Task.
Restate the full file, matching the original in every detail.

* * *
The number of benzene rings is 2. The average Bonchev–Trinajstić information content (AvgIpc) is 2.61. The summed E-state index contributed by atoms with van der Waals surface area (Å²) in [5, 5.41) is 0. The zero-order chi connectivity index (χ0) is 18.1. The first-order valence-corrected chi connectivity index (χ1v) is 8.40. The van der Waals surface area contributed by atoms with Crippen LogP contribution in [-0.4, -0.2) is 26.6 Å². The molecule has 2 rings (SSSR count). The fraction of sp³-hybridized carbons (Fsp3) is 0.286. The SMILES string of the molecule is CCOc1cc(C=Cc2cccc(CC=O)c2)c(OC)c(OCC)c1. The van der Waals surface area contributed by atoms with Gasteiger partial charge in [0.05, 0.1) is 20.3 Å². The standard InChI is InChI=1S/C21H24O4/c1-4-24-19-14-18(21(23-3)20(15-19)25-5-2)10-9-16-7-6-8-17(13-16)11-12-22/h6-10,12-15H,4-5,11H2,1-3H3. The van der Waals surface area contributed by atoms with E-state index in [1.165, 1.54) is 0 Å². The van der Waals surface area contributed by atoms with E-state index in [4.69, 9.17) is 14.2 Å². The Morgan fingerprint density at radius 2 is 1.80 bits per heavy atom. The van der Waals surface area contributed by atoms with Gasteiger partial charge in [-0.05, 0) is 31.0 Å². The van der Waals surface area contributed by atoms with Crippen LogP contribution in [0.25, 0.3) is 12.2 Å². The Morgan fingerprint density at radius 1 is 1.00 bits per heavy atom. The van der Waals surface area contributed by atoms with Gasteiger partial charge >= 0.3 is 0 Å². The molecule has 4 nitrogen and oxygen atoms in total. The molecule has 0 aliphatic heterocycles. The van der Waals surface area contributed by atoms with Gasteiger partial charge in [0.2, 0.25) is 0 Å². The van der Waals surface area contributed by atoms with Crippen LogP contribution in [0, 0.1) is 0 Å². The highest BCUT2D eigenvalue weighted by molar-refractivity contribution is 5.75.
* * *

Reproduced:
The number of benzene rings is 2. The average Bonchev–Trinajstić information content (AvgIpc) is 2.61. The summed E-state index contributed by atoms with van der Waals surface area (Å²) in [5, 5.41) is 0. The zero-order chi connectivity index (χ0) is 18.1. The first-order valence-corrected chi connectivity index (χ1v) is 8.40. The van der Waals surface area contributed by atoms with Crippen LogP contribution in [-0.4, -0.2) is 26.6 Å². The molecule has 2 rings (SSSR count). The fraction of sp³-hybridized carbons (Fsp3) is 0.286. The SMILES string of the molecule is CCOc1cc(C=Cc2cccc(CC=O)c2)c(OC)c(OCC)c1. The van der Waals surface area contributed by atoms with Gasteiger partial charge in [0.05, 0.1) is 20.3 Å². The standard InChI is InChI=1S/C21H24O4/c1-4-24-19-14-18(21(23-3)20(15-19)25-5-2)10-9-16-7-6-8-17(13-16)11-12-22/h6-10,12-15H,4-5,11H2,1-3H3. The van der Waals surface area contributed by atoms with E-state index in [1.165, 1.54) is 0 Å². The van der Waals surface area contributed by atoms with E-state index in [4.69, 9.17) is 14.2 Å². The Morgan fingerprint density at radius 2 is 1.80 bits per heavy atom. The van der Waals surface area contributed by atoms with Gasteiger partial charge in [-0.05, 0) is 31.0 Å². The van der Waals surface area contributed by atoms with Crippen LogP contribution in [0.25, 0.3) is 12.2 Å². The Morgan fingerprint density at radius 1 is 1.00 bits per heavy atom. The van der Waals surface area contributed by atoms with Gasteiger partial charge >= 0.3 is 0 Å². The molecule has 4 nitrogen and oxygen atoms in total. The molecule has 0 aliphatic heterocycles. The van der Waals surface area contributed by atoms with Gasteiger partial charge in [0.2, 0.25) is 0 Å². The van der Waals surface area contributed by atoms with Crippen LogP contribution in [0, 0.1) is 0 Å². The highest BCUT2D eigenvalue weighted by molar-refractivity contribution is 5.75.